A growing body of research links the gut with the brain and behavior, but compartmentalization within the medical community may be slowing investigation of the gut-brain axis, according to a leading expert.
Studies have shown that the microbiome may influence a diverse range of behavioral and neurological processes, from acute and chronic stress responses to development of Parkinson’s and Alzheimer’s disease, reported John F. Cryan, PhD, of University College Cork, Ireland.
Dr. Cryan began his presentation at the annual Gut Microbiota for Health World Summit by citing Hippocrates, who is thought to have stated that all diseases begin in the gut.
“That can be quite strange when I talk to my neurology or psychiatry colleagues,” Dr. Cryan said. “They sometimes look at me like I have two heads. Because in medicine we compartmentalize, and if you are studying neurology or psychiatry or [you are] in clinical practice, you are focusing on everything from the neck upwards.”
For more than a decade, Dr. Cryan and colleagues have been investigating the gut-brain axis, predominantly in mouse models, but also across animal species and in humans.
At the meeting, sponsored by the American Gastroenterological Association and the European Society for Neurogastroenterology and Motility, Dr. Cryan reviewed a variety of representative studies.
For instance, in both mice and humans, research has shown that C-section, which is associated with poorer microbiome diversity than vaginal delivery, has also been linked with social deficits and elevated stress responses. And in the case of mice, coprophagia, in which cesarean-delivered mice eat the feces of vaginally born mice, has been shown to ameliorate these psychiatric effects.
Dr. Cryan likened this process to an “artificial fecal transplant.”
“You know, co-housing and eating each other’s poo is not the translational approach that we were advocating by any means,” Dr. Cryan said. “But at least it tells us – in a proof-of-concept way – that if we change the microbiome, then we can reverse what’s going on.”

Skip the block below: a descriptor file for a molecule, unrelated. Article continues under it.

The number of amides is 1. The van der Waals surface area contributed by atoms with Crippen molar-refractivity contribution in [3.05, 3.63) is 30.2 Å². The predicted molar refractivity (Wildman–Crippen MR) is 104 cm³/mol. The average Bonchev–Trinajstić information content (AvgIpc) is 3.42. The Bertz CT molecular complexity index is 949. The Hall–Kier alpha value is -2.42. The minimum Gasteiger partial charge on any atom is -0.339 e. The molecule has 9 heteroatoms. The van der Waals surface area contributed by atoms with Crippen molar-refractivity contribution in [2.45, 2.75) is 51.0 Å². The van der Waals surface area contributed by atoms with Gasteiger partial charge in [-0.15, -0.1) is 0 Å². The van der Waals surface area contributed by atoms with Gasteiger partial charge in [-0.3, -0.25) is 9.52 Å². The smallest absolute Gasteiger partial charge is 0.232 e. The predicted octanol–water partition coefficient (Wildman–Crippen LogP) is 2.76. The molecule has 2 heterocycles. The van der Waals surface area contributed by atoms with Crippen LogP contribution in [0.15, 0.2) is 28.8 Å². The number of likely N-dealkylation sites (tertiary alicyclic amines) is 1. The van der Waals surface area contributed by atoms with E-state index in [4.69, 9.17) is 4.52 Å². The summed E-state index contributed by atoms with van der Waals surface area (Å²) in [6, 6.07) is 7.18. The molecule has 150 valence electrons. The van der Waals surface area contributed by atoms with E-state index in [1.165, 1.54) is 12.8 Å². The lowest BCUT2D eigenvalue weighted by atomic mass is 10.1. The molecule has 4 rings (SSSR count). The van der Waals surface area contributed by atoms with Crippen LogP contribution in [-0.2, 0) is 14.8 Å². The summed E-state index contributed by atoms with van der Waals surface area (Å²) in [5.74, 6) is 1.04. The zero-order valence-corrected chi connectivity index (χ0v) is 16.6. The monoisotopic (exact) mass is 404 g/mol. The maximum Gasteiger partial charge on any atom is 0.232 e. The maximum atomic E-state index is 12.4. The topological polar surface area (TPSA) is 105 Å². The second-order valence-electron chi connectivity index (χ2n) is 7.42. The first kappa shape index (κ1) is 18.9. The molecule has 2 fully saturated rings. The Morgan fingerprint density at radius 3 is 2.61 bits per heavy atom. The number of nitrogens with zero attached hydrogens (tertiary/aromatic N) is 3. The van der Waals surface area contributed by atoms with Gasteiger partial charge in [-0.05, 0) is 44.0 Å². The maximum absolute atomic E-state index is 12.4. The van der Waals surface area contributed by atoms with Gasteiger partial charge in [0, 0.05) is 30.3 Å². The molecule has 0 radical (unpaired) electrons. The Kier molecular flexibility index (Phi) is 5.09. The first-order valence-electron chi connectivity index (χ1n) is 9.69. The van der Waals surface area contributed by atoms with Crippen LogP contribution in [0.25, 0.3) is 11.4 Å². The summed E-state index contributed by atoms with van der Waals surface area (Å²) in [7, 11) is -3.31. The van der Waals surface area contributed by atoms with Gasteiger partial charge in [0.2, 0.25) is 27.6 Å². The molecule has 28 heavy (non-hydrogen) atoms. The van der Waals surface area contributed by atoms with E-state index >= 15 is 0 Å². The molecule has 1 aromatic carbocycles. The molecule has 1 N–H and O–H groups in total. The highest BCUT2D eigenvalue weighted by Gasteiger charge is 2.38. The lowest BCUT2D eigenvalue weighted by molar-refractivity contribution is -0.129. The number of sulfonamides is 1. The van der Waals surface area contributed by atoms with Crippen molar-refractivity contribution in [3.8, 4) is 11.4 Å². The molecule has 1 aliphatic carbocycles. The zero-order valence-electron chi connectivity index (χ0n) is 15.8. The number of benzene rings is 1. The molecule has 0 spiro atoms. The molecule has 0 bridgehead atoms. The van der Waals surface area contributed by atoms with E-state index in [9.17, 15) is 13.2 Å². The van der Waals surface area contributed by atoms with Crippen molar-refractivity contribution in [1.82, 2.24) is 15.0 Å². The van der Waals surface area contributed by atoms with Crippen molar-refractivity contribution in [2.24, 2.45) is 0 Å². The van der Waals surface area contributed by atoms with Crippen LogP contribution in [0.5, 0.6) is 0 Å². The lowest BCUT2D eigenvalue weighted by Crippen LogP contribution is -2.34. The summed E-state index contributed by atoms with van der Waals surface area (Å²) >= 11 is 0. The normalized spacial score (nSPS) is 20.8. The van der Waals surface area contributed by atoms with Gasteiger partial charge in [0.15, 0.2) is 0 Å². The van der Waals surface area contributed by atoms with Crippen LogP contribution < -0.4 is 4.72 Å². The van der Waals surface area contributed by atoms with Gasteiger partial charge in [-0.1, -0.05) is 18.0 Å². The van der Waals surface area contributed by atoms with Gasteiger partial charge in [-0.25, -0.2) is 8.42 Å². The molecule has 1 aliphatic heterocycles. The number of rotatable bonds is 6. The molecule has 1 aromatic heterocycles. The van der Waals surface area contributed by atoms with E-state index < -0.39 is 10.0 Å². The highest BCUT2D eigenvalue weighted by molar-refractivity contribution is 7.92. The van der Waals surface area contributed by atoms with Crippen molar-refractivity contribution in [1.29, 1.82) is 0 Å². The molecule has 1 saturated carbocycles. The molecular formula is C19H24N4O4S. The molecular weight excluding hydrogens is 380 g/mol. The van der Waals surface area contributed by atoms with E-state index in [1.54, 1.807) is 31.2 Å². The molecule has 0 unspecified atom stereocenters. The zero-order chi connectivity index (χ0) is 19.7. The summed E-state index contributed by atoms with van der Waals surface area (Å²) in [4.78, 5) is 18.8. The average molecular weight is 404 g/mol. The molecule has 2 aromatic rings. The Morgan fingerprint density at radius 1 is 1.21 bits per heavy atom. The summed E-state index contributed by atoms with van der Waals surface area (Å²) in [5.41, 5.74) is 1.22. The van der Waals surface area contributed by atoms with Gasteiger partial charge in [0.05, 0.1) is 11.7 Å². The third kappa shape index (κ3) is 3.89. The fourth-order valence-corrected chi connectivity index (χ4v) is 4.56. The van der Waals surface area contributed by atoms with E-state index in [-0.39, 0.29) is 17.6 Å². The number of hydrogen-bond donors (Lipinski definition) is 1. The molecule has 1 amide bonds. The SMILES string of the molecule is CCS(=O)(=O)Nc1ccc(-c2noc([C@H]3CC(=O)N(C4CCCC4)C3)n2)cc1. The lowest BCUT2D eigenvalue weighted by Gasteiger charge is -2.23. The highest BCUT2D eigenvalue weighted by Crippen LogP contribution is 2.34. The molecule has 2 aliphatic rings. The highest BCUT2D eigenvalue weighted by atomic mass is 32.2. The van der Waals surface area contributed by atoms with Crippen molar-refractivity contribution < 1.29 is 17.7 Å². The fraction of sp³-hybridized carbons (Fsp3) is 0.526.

While the mechanisms behind the gut-brain axis remain incompletely understood, Dr. Cryan noted that the vagus nerve, which travels from the gut to the brain, plays a central role, and that transecting this nerve in mice stops the microbiome from affecting the brain.
“What happens in vagus doesn’t just stay in vagus, but will actually affect our emotions in different ways,” Dr. Cryan said.
He emphasized that communication travels both ways along the gut-brain axis, and went on to describe how this phenomenon has been demonstrated across a wide array of animals.
“From insects all the way through to primates, if you start to interfere with social behavior, you change the microbiome,” Dr. Cryan said. “But the opposite is also true; if you start to change the microbiome you can start to have widespread effects on social behavior.”
In humans, manipulating the microbiome could open up new psychiatric frontiers, Dr. Cryan said.
“[In the past 30 years], there really have been no real advances in how we manage mental health,” he said. “That’s very sobering when we are having such a mental health problem across all ages right now. And so perhaps it’s time for what we’ve coined the ‘psychobiotic revolution’ – time for a new way of thinking about mental health.”
According to Dr. Cryan, psychobiotics are interventions that target the microbiome for mental health purposes, including fermented foods, probiotics, prebiotics, synbiotics, parabiotics, and postbiotics.
Among these, probiotics have been a focal point of interventional research. Although results have been mixed, Dr. Cryan suggested that negative probiotic studies are more likely due to bacterial strain than a failure of the concept as a whole.
“Most strains of bacteria will do absolutely nothing,” Dr. Cryan said. “Strain is really important.”
In demonstration of this concept, he recounted a 2017 study conducted at University College Cork in which 22 healthy volunteers were given Bifidobacterium longum 1714, and then subjected to a social stress test. The results, published in Translational Psychiatry, showed that the probiotic, compared with placebo, was associated with attenuated stress responses, reduced daily stress, and enhanced visuospatial memory.
In contrast, a similar study by Dr. Cryan and colleagues, which tested Lactobacillus rhamnosus (JB-1), fell short.
“You [could not have gotten] more negative data into one paper if you tried,” Dr. Cryan said, referring to the study. “It did absolutely nothing.”
To find out which psychobiotics may have an impact, and how, Dr. Cryan called for more research.
“It’s still early days,” he said. “We probably have more meta-analyses and systematic reviews of the field than we have primary research papers.
Dr. Cryan concluded his presentation on an optimistic note.
“Neurology is waking up ... to understand that the microbiome could be playing a key role in many, many other disorders. ... Overall, what we’re beginning to see is that our state of gut markedly affects our state of mind.”
Dr. Cryan disclosed relationships with Abbott Nutrition, Roche Pharma, Nutricia, and others.